FORT SMITH, Ark. – Arkansas Gov. Asa Hutchinson has vetoed a bill that would ban gender reassignment surgeries and hormone supplements for anyone under 18 in the state.
Labeled the Save Adolescents From Experimentation (SAFE) Act, the bill, which did not have a provision for youth who are currently transitioning, passed the Arkansas Senate by a vote of 28-7 March 29 and a house vote of 70-22 March 10.
“The bill is overbroad, extreme, and does not grandfather those who are under hormone treatment,” said Hutchinson, adding that he believes the bill is legislative interference with medical care in the state.
Hutchinson anticipates the Arkansas Legislature may override his veto on House Bill 1570 before the session is over.
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The American Medical Association, American Psychological Association and American Academy of Pediatrics publicly opposed the bill. The American Civil Liberties Union called the bill’s restrictions on gender reassignment unprecedented in the United States.
ACLU spokespeople said they planned to take legal action against the legislation if it was passed into law.
The bill stated the risks of gender transition procedures “far outweigh any benefit at this stage of clinical study” and lists risks of taking hormone supplements including blood clots and cancer.
In his reasoning for the legislation, state Sen. Alan Clark, R-Lonsdale, cited an American Academy of Child and Adolescent Psychiatry study that states 90% of young adults who experienced gender dysphoria eventually identified how they were assigned at birth. Clark was the primary senate sponsor of the bill.
Before speaking on behalf of the legislation on March 29, Clark said his heart goes out to youth who are experiencing gender dysphoria and their families. He also encouraged trans youth and their families to seek counseling, which is not prohibited in the bill.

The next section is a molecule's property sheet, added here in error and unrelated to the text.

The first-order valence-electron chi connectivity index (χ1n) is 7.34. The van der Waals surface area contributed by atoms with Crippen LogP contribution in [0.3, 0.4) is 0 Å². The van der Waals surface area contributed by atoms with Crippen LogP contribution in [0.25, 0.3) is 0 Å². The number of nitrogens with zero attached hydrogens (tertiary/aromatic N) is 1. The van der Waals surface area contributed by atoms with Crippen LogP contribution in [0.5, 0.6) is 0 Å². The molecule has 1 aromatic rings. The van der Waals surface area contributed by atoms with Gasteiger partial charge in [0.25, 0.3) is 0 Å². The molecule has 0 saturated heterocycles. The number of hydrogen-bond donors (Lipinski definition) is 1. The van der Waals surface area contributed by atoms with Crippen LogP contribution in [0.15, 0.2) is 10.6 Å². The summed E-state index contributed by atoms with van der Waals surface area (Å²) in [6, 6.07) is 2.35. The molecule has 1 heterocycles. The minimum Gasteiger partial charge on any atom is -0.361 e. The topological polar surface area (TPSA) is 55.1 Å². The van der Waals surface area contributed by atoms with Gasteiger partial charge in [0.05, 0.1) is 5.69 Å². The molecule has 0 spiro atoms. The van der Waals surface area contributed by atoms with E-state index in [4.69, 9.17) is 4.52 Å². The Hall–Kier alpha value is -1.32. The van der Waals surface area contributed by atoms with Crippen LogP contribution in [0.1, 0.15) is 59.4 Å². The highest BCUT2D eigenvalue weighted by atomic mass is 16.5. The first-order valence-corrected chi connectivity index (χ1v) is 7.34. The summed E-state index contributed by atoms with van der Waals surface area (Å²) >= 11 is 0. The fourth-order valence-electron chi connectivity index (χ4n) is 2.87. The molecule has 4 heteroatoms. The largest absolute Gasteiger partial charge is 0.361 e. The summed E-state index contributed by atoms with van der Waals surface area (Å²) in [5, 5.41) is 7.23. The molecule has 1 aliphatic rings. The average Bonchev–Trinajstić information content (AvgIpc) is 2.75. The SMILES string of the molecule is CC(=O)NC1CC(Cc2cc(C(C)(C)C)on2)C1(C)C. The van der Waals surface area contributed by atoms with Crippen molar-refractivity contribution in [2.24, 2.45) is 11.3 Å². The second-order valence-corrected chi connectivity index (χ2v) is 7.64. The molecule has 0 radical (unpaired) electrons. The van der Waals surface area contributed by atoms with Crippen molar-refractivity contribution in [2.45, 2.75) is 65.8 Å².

Opponents of the bill argued access to medical care lowers suicide rates among trans people. Some believed the legislation contradicts President Joe Biden’s Jan. 20 executive order meant to combat discrimination based on gender identity or sexual orientation.
The bill was the latest measure targeting transgender people that easily advanced in the Arkansas Legislature and other states this year. Arkansas, Mississippi and Tennessee’s governors have signed laws banning transgender girls and women from competing on school sports teams consistent with the gender identity.
Hutchinson recently signed a measure allowing doctors to refuse to treat someone because of moral or religious objections, a law that opponents have said could be used to turn away LGBTQ patients.
Contributing: Andrew DeMillo, Associated Press
Follow reporter Max Bryan on Twitter: @MBryanTimesRec
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